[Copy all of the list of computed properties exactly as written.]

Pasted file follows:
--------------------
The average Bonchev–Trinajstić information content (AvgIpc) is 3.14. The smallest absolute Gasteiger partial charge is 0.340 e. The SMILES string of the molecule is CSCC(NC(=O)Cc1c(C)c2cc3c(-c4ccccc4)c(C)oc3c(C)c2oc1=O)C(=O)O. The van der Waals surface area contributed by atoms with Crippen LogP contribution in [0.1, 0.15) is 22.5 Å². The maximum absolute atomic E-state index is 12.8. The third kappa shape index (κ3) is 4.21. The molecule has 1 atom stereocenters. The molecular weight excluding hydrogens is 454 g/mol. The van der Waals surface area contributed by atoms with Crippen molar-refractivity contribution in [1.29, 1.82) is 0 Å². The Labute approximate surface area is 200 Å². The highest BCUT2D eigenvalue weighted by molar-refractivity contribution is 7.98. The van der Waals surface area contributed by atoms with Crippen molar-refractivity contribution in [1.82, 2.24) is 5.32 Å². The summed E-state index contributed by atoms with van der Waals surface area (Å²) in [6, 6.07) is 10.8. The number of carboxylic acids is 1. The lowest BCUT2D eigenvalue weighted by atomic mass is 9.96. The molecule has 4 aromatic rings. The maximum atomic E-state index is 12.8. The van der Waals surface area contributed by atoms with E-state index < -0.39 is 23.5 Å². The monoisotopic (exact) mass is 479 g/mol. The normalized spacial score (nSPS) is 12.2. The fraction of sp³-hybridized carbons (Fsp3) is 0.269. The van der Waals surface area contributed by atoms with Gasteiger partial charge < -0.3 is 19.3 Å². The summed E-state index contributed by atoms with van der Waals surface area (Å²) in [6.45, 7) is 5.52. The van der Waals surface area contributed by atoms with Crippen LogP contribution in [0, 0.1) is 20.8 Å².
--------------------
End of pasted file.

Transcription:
The average Bonchev–Trinajstić information content (AvgIpc) is 3.14. The smallest absolute Gasteiger partial charge is 0.340 e. The SMILES string of the molecule is CSCC(NC(=O)Cc1c(C)c2cc3c(-c4ccccc4)c(C)oc3c(C)c2oc1=O)C(=O)O. The van der Waals surface area contributed by atoms with Crippen LogP contribution in [0.1, 0.15) is 22.5 Å². The maximum absolute atomic E-state index is 12.8. The third kappa shape index (κ3) is 4.21. The molecule has 1 atom stereocenters. The molecular weight excluding hydrogens is 454 g/mol. The van der Waals surface area contributed by atoms with Crippen molar-refractivity contribution in [1.29, 1.82) is 0 Å². The Labute approximate surface area is 200 Å². The highest BCUT2D eigenvalue weighted by molar-refractivity contribution is 7.98. The van der Waals surface area contributed by atoms with Crippen molar-refractivity contribution in [1.82, 2.24) is 5.32 Å². The summed E-state index contributed by atoms with van der Waals surface area (Å²) in [6, 6.07) is 10.8. The number of carboxylic acids is 1. The lowest BCUT2D eigenvalue weighted by atomic mass is 9.96. The molecule has 4 aromatic rings. The maximum atomic E-state index is 12.8. The van der Waals surface area contributed by atoms with E-state index < -0.39 is 23.5 Å². The monoisotopic (exact) mass is 479 g/mol. The normalized spacial score (nSPS) is 12.2. The fraction of sp³-hybridized carbons (Fsp3) is 0.269. The van der Waals surface area contributed by atoms with Gasteiger partial charge < -0.3 is 19.3 Å². The summed E-state index contributed by atoms with van der Waals surface area (Å²) in [6.45, 7) is 5.52. The van der Waals surface area contributed by atoms with Crippen LogP contribution in [0, 0.1) is 20.8 Å².